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BigQuery: All content tagged as BigQuery in NoSQL databases and polyglot persistence

How Safari Books Online uses Google BigQuery for BI

Looking for alternative solutions to built our dashboards and enable interactive ad-hoc querying, we played with several technologies, including Hadoop. In the end, we decided to use Google BigQuery.

Compare the original processing flow:

BigQuery processing flow

with these 2 possible alternatives and tell me if you notice any significant differences.

Alternatives to BigQuery

Original title and link: How Safari Books Online uses Google BigQuery for BI (NoSQL database©myNoSQL)

via: http://googlecloudplatform.blogspot.com/2013/07/how-safari-books-online-uses-google.html


Goolge BigQuery: JOIN and GROUPBY EACH. And Something Is Wrong With SQL

New features added to Google BigQuery:

  • Big JOIN: use SQL-like queries to join very large datasets at interactive speeds
  • Big Group Aggregations: perform groupings on large numbers of distinct values
  • Timestamp: native support for importing and querying Timestamp data

I read with interest both the announcement and the technical (?) details post about the new SQL keyword EACH introduced by BigQuery to perform JOINs and GROUP BY for “large tables”. Unfortunately I couldn’t find what’s behind this new keyword.

This made me think again of what’s wrong with SQL: almost every engine implementation detail bubbles up to the user creating a new flavor of SQL. Just think about it: EACH has no meaning for either of these operations; is there a NOTEACH JOIN?. But it was needed to instruct the engine to perform the operation differently.

Original title and link: Goolge BigQuery: JOIN and GROUPBY EACH. And Something Is Wrong With SQL (NoSQL database©myNoSQL)


Overview of Dremel-Like Solutions: Moving Beyond Hadoop for Big Data Needs

Until I learn more about the recently announced Cloudera Impala and Druid from Metamarkets, this article by Jaikumar Vijayan should offer—with some inherent mistakes1—a good overview of the solutions aiming to offer alternatives to the batch-processing nature of Hadoop:

  • Google Dremel (BigQuery)
  • Cloudera Impala
  • Metamarkets Druid
  • Nodeable StreamReduce
  • SAP HANA integrated with Hadoop, etc.

  1. Just an example: “If you can stand latencies of a few seconds, Hadoop is fine. But Hadoop MapReduce is never going to be useful for sub-second latencies”. Then “The technology [nb Google Dremel] can run queries over trillion-row data tables in seconds…”

    Maybe just one more: consider the title “Moving beyond Hadoop” and then the quote from Google’s Ju-kay Kwek: “Google uses Dremel in conjuction with MapReduce. […] Hadoop and Dremel are distributed computing technologies, but each was built to address very different problems.” 

Original title and link: Overview of Dremel-Like Solutions: Moving Beyond Hadoop for Big Data Needs (NoSQL database©myNoSQL)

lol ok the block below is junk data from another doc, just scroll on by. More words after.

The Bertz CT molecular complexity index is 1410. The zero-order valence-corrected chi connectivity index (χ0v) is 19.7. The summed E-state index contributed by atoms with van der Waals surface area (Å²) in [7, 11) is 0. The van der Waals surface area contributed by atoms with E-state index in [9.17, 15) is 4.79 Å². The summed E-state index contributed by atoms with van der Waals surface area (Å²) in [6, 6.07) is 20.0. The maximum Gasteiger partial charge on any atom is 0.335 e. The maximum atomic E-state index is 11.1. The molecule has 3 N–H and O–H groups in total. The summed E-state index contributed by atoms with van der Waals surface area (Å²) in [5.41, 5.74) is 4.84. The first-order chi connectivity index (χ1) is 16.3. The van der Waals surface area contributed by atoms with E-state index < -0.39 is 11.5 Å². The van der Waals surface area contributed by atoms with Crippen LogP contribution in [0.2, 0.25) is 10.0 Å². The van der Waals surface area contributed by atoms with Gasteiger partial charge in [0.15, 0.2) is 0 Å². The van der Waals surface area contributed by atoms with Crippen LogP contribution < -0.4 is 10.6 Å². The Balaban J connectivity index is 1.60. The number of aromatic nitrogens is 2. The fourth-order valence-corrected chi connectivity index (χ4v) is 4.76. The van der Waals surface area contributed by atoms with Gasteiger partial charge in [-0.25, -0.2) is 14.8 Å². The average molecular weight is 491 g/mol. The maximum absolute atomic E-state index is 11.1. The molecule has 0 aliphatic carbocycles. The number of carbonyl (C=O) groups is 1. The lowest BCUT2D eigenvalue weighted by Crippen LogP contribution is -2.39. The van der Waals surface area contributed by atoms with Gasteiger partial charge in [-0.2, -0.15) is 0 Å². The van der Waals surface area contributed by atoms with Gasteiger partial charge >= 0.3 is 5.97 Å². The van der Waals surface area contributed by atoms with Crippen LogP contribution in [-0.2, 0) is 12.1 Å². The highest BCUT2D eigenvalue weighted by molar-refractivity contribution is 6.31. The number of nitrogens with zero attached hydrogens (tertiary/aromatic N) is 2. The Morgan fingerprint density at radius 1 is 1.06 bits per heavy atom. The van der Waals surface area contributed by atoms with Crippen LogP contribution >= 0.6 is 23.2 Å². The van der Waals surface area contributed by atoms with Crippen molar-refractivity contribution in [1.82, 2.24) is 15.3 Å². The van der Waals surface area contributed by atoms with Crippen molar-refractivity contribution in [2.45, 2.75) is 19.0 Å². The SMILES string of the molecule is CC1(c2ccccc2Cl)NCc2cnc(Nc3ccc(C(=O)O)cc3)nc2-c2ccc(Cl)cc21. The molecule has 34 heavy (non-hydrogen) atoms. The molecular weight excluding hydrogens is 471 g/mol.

via: http://www.infoworld.com/print/205879


Google BigQuery Adds Support for JSON Import and Hierarchical Data

Besides performance and quota changes, Google BigQuery adds support for importing JSON data and nested/repeated fields:

If you’re using App Engine Datastore or other NoSQL databases, it’s likely you’re taking advantage of nested and repeated data in your data model. For example, a customer data entity might have multiple accounts, each storing a list of invoices. Now, instead of having to flatten that data, you can keep your data in a hierarchical format when you import to BigQuery.

Original title and link: Google BigQuery Adds Support for JSON Import and Hierarchical Data (NoSQL database©myNoSQL)

via: http://googleenterprise.blogspot.com/2012/10/google-bigquery-updates-faster-easier.html


Google BigQuery: Running SQL-like Queries Against Very Large Datasets

Announced at GigaOm Structure Data event, Google launches a new BigData service named BigQuery:

BigQuery enables businesses and developers to gain real-time business insights from massive amounts of data without any upfront hardware or software investments.

A quick bullet point list of BigQuery features and limitations:

  • BigQuery is ideal for running queries over vast amounts of data—up to billions of rows—with great speed.
  • BigQuery is good for analyzing vast quantities of data quickly, but not for modifying it. In data analysis terms, BigQuery is an OLAP (online analytical processing) system.
  • You can import data into BigQuery as CSV data, where it is stored in the cloud in a relatively small number of tables with no explicit relationship to each other.
  • BigQuery isn’t a database system:
    • It doesn’t support table indexes or other database management features.
    • BigQuery supports a specialized subset of SQL; it doesn’t support update or delete requests.
    • BigQuery supports joins only when one side of the join is much smaller than the other.
  • BigQuery can be used by any client able to send REST commands over the Internet.

After the break you can watch the 15 minutes video recorded at the GigaOm event.